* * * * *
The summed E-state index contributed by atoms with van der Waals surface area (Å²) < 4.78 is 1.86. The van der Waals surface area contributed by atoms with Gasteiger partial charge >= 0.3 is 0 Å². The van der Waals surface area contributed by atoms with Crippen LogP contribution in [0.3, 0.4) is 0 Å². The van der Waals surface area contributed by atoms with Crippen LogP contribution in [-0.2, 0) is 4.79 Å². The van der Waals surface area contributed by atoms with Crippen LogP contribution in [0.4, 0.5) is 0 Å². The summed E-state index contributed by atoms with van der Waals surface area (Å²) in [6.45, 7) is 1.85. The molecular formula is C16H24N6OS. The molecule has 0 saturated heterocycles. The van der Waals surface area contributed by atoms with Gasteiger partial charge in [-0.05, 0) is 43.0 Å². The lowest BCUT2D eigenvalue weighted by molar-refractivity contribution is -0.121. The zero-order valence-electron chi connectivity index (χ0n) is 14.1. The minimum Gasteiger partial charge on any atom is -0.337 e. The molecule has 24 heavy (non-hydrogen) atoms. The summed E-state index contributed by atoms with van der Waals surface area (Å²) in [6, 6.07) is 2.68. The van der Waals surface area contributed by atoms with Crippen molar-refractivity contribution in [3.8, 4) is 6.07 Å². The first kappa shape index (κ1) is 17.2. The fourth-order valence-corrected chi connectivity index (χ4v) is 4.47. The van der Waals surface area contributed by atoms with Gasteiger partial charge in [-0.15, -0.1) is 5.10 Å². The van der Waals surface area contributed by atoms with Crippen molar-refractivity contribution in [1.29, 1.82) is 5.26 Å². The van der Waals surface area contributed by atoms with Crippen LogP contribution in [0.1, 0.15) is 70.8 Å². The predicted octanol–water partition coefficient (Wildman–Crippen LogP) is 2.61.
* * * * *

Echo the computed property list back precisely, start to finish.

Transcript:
The summed E-state index contributed by atoms with van der Waals surface area (Å²) < 4.78 is 1.86. The van der Waals surface area contributed by atoms with Gasteiger partial charge >= 0.3 is 0 Å². The van der Waals surface area contributed by atoms with Crippen LogP contribution in [0.3, 0.4) is 0 Å². The van der Waals surface area contributed by atoms with Crippen LogP contribution in [-0.2, 0) is 4.79 Å². The van der Waals surface area contributed by atoms with Crippen LogP contribution in [0.4, 0.5) is 0 Å². The summed E-state index contributed by atoms with van der Waals surface area (Å²) in [6.45, 7) is 1.85. The molecular formula is C16H24N6OS. The molecule has 0 saturated heterocycles. The van der Waals surface area contributed by atoms with Gasteiger partial charge in [-0.05, 0) is 43.0 Å². The lowest BCUT2D eigenvalue weighted by molar-refractivity contribution is -0.121. The zero-order valence-electron chi connectivity index (χ0n) is 14.1. The minimum Gasteiger partial charge on any atom is -0.337 e. The molecule has 24 heavy (non-hydrogen) atoms. The summed E-state index contributed by atoms with van der Waals surface area (Å²) in [6, 6.07) is 2.68. The van der Waals surface area contributed by atoms with Crippen molar-refractivity contribution in [3.8, 4) is 6.07 Å². The first kappa shape index (κ1) is 17.2. The fourth-order valence-corrected chi connectivity index (χ4v) is 4.47. The van der Waals surface area contributed by atoms with Gasteiger partial charge in [-0.15, -0.1) is 5.10 Å². The van der Waals surface area contributed by atoms with Crippen molar-refractivity contribution in [1.29, 1.82) is 5.26 Å². The van der Waals surface area contributed by atoms with Crippen LogP contribution in [0.1, 0.15) is 70.8 Å². The predicted octanol–water partition coefficient (Wildman–Crippen LogP) is 2.61.